Published: 00:01, 16 March 2017
A young entrepreneur is aiming to emulate his idol after attracting the attention of the co-founder of Apple with his new app allowing users to edit video as they shoot.
Former Kent College student David de Min is hoping to secure big investment in his Velapp technology, which has gained praise from Steve Wozniak, the man who launched the world’s biggest company with Steve Jobs in 1976.
“Velapp is an amazing application, I really admire the simplicity” said the computer pioneer after being shown the app in a meeting orchestrated by Mr de Min while the nation’s press waited to speak to the tech icon.
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Mr Wozniak had been booked as the headline speaker at the Business Rocks conference in Manchester last year.
Determined to meet one of his biggest idols, Mr de Min persuaded a Rolls Royce dealership in Mayfair to lend him a car to take Mr Wozniak from his hotel to the conference.
“I arrived with Steve and everyone was saying ‘who is this guy who has rocked up with Steve Wozniak?’
“It was a joke among the Business Rocks staff that everyone was asking who I was.”
Before he went on stage, the tech guru spent half an hour with Mr de Min talking about his app, which allows users to select points of interest in videos when filming long clips – like when waiting for a baby to take its first steps.
He said: “I didn’t realise there was a queue of people outside the room – all these journalists wanting time with him.
“I thought ‘I’ve got to demo my app to him’ and I showed him the technology.
"When he realised how simple it was he said ‘Wow!’. I have a voice clip of him saying it and I could listen to it on repeat.
“He is such a humble lovely guy. I really admire him because he took the time to speak with me.”
Launched on the App Store in the last few weeks, the idea came about after Mr de Min, 26, took a two-week trip to India with his brother Michael in 2014.
He filmed their journey from New Dehli to Kashmi on a pair of classic Royal Enfield motorcycles, passing through the Himalayas where they “caught trout in the glacial rivers and traded the fish for cashmere jumpers”.
He came back with 325 hours of footage, which took him three weeks to edit.
“The whole frustrating process of editing over two or three weeks made me think there must be a quicker way of doing this,” he said.
“It was not about improving the editing process but about removing the process altogether.
“When I’m filming, I know what the best moments are. With the app, if you like something you just press harder on the screen and you update the device to say where are the best bits.
“It is so simple to use and understand. I thought ‘if my mum can use this technology, then I’m on to a winner’.”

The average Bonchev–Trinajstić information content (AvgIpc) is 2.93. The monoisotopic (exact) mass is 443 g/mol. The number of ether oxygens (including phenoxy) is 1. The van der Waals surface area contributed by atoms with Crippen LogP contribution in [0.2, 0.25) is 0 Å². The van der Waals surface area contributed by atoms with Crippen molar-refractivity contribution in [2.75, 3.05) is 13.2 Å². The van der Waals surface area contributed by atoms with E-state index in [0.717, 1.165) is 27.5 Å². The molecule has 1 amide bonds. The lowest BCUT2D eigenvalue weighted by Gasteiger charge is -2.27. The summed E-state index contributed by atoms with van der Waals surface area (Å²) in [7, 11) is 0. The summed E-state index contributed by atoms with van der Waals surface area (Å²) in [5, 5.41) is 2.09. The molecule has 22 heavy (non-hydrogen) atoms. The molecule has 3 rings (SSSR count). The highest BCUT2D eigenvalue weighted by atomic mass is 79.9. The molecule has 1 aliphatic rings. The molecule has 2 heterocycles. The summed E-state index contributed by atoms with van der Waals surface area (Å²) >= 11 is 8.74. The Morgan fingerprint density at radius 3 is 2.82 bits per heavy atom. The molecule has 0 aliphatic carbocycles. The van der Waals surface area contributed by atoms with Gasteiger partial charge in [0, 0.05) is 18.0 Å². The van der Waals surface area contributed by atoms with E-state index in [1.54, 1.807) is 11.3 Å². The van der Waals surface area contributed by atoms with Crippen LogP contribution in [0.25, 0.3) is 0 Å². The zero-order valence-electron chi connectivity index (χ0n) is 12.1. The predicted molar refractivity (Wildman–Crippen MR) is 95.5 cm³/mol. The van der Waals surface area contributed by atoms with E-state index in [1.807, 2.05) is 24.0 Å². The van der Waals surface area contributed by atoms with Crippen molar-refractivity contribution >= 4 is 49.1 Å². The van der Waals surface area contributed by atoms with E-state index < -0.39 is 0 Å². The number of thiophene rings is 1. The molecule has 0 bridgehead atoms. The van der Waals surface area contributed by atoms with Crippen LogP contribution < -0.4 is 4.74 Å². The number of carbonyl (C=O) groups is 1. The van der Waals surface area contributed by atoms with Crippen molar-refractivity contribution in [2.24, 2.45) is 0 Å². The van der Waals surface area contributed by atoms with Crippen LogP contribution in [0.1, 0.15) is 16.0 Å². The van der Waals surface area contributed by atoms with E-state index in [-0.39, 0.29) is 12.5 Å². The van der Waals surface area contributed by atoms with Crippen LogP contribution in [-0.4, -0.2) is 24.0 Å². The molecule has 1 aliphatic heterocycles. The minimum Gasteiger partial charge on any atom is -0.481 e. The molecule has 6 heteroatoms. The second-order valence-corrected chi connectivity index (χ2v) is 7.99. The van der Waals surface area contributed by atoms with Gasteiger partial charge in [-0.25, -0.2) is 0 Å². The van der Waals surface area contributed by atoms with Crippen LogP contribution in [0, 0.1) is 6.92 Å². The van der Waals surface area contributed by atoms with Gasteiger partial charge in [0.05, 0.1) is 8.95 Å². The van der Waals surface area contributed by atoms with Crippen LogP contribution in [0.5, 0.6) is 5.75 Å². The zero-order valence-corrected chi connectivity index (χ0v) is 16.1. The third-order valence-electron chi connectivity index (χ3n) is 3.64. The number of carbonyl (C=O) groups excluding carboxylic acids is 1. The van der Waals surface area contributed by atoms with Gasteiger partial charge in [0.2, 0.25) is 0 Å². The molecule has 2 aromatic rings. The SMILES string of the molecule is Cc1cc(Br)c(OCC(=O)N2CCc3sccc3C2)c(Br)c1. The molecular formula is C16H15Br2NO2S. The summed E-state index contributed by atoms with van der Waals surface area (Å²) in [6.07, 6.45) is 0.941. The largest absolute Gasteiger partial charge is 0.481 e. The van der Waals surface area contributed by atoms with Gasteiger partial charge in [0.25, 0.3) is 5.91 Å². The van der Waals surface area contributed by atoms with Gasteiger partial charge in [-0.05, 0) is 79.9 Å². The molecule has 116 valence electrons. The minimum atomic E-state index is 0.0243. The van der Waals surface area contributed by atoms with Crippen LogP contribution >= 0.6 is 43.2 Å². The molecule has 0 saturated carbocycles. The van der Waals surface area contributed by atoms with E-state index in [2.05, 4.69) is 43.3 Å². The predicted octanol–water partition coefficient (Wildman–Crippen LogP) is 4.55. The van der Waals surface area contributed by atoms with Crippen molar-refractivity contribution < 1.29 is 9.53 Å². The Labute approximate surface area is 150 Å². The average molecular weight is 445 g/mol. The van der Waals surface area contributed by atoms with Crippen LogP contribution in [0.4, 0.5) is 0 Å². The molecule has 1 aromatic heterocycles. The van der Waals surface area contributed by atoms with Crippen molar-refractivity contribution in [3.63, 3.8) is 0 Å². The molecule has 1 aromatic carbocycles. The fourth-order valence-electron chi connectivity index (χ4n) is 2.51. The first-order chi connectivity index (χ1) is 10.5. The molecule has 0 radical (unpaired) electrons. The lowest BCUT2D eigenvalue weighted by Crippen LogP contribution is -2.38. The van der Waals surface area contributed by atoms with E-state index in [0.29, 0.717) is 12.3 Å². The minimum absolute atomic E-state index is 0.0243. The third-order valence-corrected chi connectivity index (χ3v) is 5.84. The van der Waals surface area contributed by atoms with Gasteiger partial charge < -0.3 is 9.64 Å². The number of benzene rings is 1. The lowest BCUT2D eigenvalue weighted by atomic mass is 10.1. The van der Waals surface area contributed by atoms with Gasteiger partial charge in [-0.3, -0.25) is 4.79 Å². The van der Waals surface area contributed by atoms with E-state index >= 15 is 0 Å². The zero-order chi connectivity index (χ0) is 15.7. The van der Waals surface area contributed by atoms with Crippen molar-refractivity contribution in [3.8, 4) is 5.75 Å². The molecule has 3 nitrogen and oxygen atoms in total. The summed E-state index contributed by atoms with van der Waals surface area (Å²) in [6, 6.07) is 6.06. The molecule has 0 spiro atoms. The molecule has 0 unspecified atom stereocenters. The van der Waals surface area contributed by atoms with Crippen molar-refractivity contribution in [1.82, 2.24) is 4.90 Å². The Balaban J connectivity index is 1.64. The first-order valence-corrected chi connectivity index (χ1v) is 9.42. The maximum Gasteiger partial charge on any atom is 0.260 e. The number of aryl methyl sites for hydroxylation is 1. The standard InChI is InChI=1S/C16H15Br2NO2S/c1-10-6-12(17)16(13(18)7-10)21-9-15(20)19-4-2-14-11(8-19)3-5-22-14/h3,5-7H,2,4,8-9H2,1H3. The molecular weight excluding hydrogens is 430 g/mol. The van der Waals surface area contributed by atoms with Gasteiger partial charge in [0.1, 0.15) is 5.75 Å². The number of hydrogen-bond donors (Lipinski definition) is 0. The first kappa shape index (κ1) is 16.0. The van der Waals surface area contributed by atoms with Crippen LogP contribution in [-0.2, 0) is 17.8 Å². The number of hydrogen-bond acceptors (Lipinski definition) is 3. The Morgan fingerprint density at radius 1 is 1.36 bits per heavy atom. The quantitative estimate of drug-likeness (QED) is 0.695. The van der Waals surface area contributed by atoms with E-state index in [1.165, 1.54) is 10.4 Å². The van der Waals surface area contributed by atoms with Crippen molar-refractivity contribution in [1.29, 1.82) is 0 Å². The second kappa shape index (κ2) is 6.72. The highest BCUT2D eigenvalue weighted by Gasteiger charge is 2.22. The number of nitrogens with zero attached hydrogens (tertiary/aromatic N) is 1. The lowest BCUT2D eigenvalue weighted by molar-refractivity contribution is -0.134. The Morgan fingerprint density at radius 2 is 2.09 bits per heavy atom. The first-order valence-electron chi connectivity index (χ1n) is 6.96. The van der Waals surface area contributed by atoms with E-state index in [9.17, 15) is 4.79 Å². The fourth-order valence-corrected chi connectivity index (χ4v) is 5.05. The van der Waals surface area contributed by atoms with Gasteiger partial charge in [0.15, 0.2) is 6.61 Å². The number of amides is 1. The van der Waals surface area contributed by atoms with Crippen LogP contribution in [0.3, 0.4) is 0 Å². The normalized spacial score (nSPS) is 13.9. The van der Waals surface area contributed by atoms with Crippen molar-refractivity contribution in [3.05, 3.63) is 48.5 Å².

"I thought ‘if my mum can use this technology, then I’m on to a winner’...” - David de Min, Velapp
Mr de Min has been developing the app for the last year and has attracted £100,000 of investment so far, including a £25,000 interest-free loan from Kent County Council. He has also filed for an international patent.
The next aim is to attract more investment to develop the product further.
“We are focusing on building a user base,” he said. “It is important to get people using it.
“In the future I would like to develop different features. We need to add enough value to make it worthwhile for the user to pay.”
Having lived in London for six years, he has just returned to Canterbury to live with his parents.
His mother has even been given a 1% share of the firm as CNO – chief name officer – for coming up with its brand, which stands for Video Editing Live Application.
He said: “There is no point wasting money on expensive rent, especially when you are a start-up and trying to get investment.
“Why use the investment for living costs when you could put it towards the company?”
David de Min was born in The Hague, Holland, in 1990 to a Dutch father and English mother.
The family moved to Oman when he was four-years-old and he arrived in the UK in 1999 – the youngest of three brothers.
He was quickly diagnosed with dyslexia and went to East Court School in Ramsgate.
His brother Jamie was diagnosed with leukaemia and lymph node cancer when Mr de Min was 12.
Despite giving his brother a bone marrow transplant, he died aged 17, when Mr de Min was 14.
“He is the missing part of my team,” he said.
“He was such a technical person. He used to break things apart and fix them again.
"He would have been perfect working in our company.”
He later studied at Kent College, Canterbury, where he took A-levels in design and technology and business studies.
Main image supplied by www.dantaylorphotography.com
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